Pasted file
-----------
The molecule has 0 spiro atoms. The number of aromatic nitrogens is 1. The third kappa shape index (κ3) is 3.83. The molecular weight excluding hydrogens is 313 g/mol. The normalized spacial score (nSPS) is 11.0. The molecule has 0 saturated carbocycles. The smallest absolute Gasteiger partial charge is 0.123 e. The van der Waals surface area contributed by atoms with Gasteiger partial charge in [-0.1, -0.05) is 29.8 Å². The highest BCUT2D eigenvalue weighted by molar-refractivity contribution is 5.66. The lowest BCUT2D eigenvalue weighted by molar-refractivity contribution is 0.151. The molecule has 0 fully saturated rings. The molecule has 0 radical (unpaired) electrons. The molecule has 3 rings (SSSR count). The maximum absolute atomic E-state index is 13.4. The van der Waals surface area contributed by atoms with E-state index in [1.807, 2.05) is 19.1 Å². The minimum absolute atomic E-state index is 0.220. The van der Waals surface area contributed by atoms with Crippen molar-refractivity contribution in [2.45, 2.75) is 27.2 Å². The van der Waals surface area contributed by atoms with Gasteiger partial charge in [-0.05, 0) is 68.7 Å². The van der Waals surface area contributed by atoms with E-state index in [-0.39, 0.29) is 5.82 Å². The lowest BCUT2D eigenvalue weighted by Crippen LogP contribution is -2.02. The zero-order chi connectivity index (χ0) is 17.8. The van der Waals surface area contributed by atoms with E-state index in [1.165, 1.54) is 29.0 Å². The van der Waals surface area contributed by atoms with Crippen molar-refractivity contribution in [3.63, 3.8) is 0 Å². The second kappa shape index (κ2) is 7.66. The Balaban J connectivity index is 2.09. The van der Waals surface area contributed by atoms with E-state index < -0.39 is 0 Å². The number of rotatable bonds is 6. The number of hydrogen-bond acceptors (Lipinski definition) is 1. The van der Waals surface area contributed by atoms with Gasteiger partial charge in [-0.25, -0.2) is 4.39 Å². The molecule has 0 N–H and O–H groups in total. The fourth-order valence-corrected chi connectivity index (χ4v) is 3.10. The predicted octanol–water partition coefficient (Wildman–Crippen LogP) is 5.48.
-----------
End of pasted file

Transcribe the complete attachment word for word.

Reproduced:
The molecule has 0 spiro atoms. The number of aromatic nitrogens is 1. The third kappa shape index (κ3) is 3.83. The molecular weight excluding hydrogens is 313 g/mol. The normalized spacial score (nSPS) is 11.0. The molecule has 0 saturated carbocycles. The smallest absolute Gasteiger partial charge is 0.123 e. The van der Waals surface area contributed by atoms with Gasteiger partial charge in [-0.1, -0.05) is 29.8 Å². The highest BCUT2D eigenvalue weighted by molar-refractivity contribution is 5.66. The lowest BCUT2D eigenvalue weighted by molar-refractivity contribution is 0.151. The molecule has 0 fully saturated rings. The molecule has 0 radical (unpaired) electrons. The molecule has 3 rings (SSSR count). The maximum absolute atomic E-state index is 13.4. The van der Waals surface area contributed by atoms with E-state index in [1.807, 2.05) is 19.1 Å². The minimum absolute atomic E-state index is 0.220. The van der Waals surface area contributed by atoms with Crippen molar-refractivity contribution in [2.45, 2.75) is 27.2 Å². The van der Waals surface area contributed by atoms with Gasteiger partial charge in [-0.05, 0) is 68.7 Å². The van der Waals surface area contributed by atoms with E-state index in [-0.39, 0.29) is 5.82 Å². The lowest BCUT2D eigenvalue weighted by Crippen LogP contribution is -2.02. The zero-order chi connectivity index (χ0) is 17.8. The van der Waals surface area contributed by atoms with E-state index in [1.165, 1.54) is 29.0 Å². The van der Waals surface area contributed by atoms with Crippen molar-refractivity contribution in [3.63, 3.8) is 0 Å². The second kappa shape index (κ2) is 7.66. The Balaban J connectivity index is 2.09. The van der Waals surface area contributed by atoms with E-state index < -0.39 is 0 Å². The number of rotatable bonds is 6. The number of hydrogen-bond acceptors (Lipinski definition) is 1. The van der Waals surface area contributed by atoms with Gasteiger partial charge in [-0.25, -0.2) is 4.39 Å². The molecule has 0 N–H and O–H groups in total. The fourth-order valence-corrected chi connectivity index (χ4v) is 3.10. The predicted octanol–water partition coefficient (Wildman–Crippen LogP) is 5.48.